The problem, the quantity of assessing points, the sky coverage, the dimensions of dependencies, and the relationship between the less precise, corrugated frame and the more precise, correcting one, are all the same in the case considered by Schwan (1988) when deriving zonal corrections to the FK5 construction. Thus, the same treatment by spherical harmonics (Brosche 1966) is used here. The right ascension and declination corrections are expressed by the linear combination of the terms of a series, in which the cpnml-$\rm th$ element is given by

$\displaystyle %
\Delta~c = Ccpnml~Hp(R')~Ln(\sin\delta)~Fml(\alpha)$     (7)

where ${\Delta c}$ is one or the other equatorial coordinates offsets, since independent spherical harmonic series are derived for each of them; $\it {Ccpnml}$ is the $\it {cprml}$-$\rm th$ coefficient to be derived, for the $\it {c}$ equatorial coordinate series; Hp(R') is the Hermite polynomial of degree p, which is a function of the R magnitude normalized by the mean and standard deviation for the quasars; $Ln(\sin\delta)$ is the Legendre polynomial of degree n, function of $\sin\delta$; and $Fml(\alpha)$ is the Fourier term of order m on $\alpha$ and sign l.

 \begin{figure}
\par\includegraphics[width=8.5cm,clip]{12041fig12.eps}
\end{figure} Figure 12:

Coincidence of the A1 and A2 direction cosines as obtained either from the ${\Delta\alpha\cos\delta}$ residuals, from the $\Delta \delta $ residuals, or from both. The value adopted was from the solution including both the right ascension and declination residuals.

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 \begin{figure}
\par\includegraphics[width=16cm,clip]{12041fig13.eps}
\end{figure} Figure 13:

Declination dependency of the equatorial bias (A4). The plotted averages correspond to bins 10$^{\circ }$ wide in declination. The shaded codes indicate the number of ERF quasars within the bins.

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Table 4:   Direction cosines relative to the ERF after the application of the local astrometric correctionsa.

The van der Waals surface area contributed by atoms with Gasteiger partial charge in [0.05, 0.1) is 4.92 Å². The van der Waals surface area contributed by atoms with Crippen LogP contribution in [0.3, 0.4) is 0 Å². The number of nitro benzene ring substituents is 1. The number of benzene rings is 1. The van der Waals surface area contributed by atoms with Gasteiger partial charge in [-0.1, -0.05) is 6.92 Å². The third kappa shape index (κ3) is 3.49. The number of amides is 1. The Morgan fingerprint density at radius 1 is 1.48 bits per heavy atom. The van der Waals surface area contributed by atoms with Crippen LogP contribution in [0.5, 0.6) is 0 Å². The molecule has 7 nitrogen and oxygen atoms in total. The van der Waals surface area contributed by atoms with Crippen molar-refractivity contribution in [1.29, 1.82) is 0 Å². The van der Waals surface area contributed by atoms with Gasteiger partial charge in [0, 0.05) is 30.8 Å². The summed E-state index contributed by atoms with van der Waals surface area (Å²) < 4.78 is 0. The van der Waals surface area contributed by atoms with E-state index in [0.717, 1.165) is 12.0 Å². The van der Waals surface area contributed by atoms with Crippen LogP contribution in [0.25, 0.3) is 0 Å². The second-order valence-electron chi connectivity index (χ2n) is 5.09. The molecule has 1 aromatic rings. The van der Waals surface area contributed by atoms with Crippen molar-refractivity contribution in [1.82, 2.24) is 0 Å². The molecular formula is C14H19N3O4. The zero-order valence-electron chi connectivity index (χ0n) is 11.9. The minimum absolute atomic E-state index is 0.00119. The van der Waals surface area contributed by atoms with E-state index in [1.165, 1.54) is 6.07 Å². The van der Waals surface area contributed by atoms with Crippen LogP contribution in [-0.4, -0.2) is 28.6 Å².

The offsets are produced by comparing the equatorial coordinates from the previous step (global rotation) with the VLBI positions from the ERF. That is, 2.263 pairs are available. This is again similar to the number that were available for the Schwan (1988) application. Therefore, terms up to very higher order can be derived. However, the analysis from the earlier steps advises us to be cautious in defining the significant order up which to halt. The distribution in right ascension of the offsets from the original deep catalogs suggests a 2$\pi$ term and smaller ripples (cf. Figs. 5-7), while the analysis of global rotation coefficients exhibits no $\alpha$ dependence. In contrast, the analysis of the equatorial bias displays a $\delta$ dependence, coherent in bins of 10$^{\circ }$ (Fig. 13). Magnitude dependences are believed to be possible within the large quasar catalogs. They could to some extent be introduced by the local solution itself, because of the magnitude difference between stars and quasars. The analysis made in Sect. 3.3 points out to such dependences but of small amplitude. All accounted for, and to have representative quantities of ERF objects with which to compute the coefficients of each term, we adopted to extend to 9$\rm th$ order the Lagrange ( $\sin\delta$) polynomials and the Fourier ($\alpha$) functions. The Hermite (R magnitude) polynomials were extended to 2${\rm nd}$ order, but just to 5$\rm th$ order of the other two terms. Given the poor sky distribution, declination terms were not used for catalog combinations including the UCACN frame, nor right ascension terms for catalog combinations including the DR5 quasar list. All the above choices were made to retain only truly significant terms derived from the ERF comparison, such that they could be confidently applied to the full set of quasars.

Since by definition the spherical harmonics are orthogonally independent, their statistical significance can be tested individually. Each term was initially tested separately. Only those statistically significant at 3$\sigma $ with coefficients not smaller than 1 mas were retained. Once more, this taxes heavier on the high order polynomials, Next, starting from the lower orders and up, the corrections brought by each term are removed from the equatorial offsets, and the following term is individually tested. The same criterion of 3$\sigma $ significance and coefficient not smaller than 1 mas is applied to retain the terms. At this round, the highest order Hermite magnitude polynomials, when convolved with the higher Legendre (declination) and Fourier (right ascension) orders, are retained only if the coefficient is not smaller than 5 mas. The terms surviving these two rounds are added by a linear combination to adjust the right ascension and declination offsets, separately, by least squares. Table 5 reports the number of terms surviving the rounds. We note the important decreasing rate from the first to the second round, which justifies the rounds scheme. On the other hand, there is no dropping from the second round (one by one regimen) to the third round (least squares fit of all validated terms together), what shows that they are truly statistically significant.